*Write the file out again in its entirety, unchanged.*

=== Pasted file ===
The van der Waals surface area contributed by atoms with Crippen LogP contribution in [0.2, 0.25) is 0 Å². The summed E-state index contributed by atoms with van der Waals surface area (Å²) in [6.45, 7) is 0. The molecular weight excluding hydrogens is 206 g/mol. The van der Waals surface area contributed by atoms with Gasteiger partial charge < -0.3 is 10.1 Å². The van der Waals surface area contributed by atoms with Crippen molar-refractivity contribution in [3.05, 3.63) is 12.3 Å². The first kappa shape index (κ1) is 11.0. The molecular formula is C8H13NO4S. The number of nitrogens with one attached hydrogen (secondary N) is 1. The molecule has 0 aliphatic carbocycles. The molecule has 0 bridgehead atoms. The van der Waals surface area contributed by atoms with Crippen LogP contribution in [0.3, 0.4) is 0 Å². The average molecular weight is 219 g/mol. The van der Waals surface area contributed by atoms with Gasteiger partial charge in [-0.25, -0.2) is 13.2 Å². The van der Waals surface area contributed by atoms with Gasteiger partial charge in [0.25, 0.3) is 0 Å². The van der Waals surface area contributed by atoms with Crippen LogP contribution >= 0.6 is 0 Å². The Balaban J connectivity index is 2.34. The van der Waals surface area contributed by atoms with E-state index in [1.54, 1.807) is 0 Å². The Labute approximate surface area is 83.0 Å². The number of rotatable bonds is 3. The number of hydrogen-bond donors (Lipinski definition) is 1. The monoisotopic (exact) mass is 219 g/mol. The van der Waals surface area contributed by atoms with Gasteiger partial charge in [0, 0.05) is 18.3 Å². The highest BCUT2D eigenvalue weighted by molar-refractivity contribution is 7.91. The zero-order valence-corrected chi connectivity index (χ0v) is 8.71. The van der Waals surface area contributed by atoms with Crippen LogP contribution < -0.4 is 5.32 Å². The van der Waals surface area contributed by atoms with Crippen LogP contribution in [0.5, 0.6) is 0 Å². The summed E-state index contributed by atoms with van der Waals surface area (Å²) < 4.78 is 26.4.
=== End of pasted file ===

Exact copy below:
The van der Waals surface area contributed by atoms with Crippen LogP contribution in [0.2, 0.25) is 0 Å². The summed E-state index contributed by atoms with van der Waals surface area (Å²) in [6.45, 7) is 0. The molecular weight excluding hydrogens is 206 g/mol. The van der Waals surface area contributed by atoms with Gasteiger partial charge < -0.3 is 10.1 Å². The van der Waals surface area contributed by atoms with Crippen molar-refractivity contribution in [3.05, 3.63) is 12.3 Å². The first kappa shape index (κ1) is 11.0. The molecular formula is C8H13NO4S. The number of nitrogens with one attached hydrogen (secondary N) is 1. The molecule has 0 aliphatic carbocycles. The molecule has 0 bridgehead atoms. The van der Waals surface area contributed by atoms with Crippen LogP contribution in [0.3, 0.4) is 0 Å². The average molecular weight is 219 g/mol. The van der Waals surface area contributed by atoms with Gasteiger partial charge in [-0.25, -0.2) is 13.2 Å². The van der Waals surface area contributed by atoms with Gasteiger partial charge in [0.25, 0.3) is 0 Å². The van der Waals surface area contributed by atoms with Crippen LogP contribution >= 0.6 is 0 Å². The Balaban J connectivity index is 2.34. The van der Waals surface area contributed by atoms with E-state index in [1.54, 1.807) is 0 Å². The Labute approximate surface area is 83.0 Å². The number of rotatable bonds is 3. The number of hydrogen-bond donors (Lipinski definition) is 1. The monoisotopic (exact) mass is 219 g/mol. The van der Waals surface area contributed by atoms with Gasteiger partial charge in [0, 0.05) is 18.3 Å². The highest BCUT2D eigenvalue weighted by molar-refractivity contribution is 7.91. The zero-order valence-corrected chi connectivity index (χ0v) is 8.71. The van der Waals surface area contributed by atoms with Crippen LogP contribution < -0.4 is 5.32 Å². The van der Waals surface area contributed by atoms with Crippen LogP contribution in [0.5, 0.6) is 0 Å². The summed E-state index contributed by atoms with van der Waals surface area (Å²) < 4.78 is 26.4.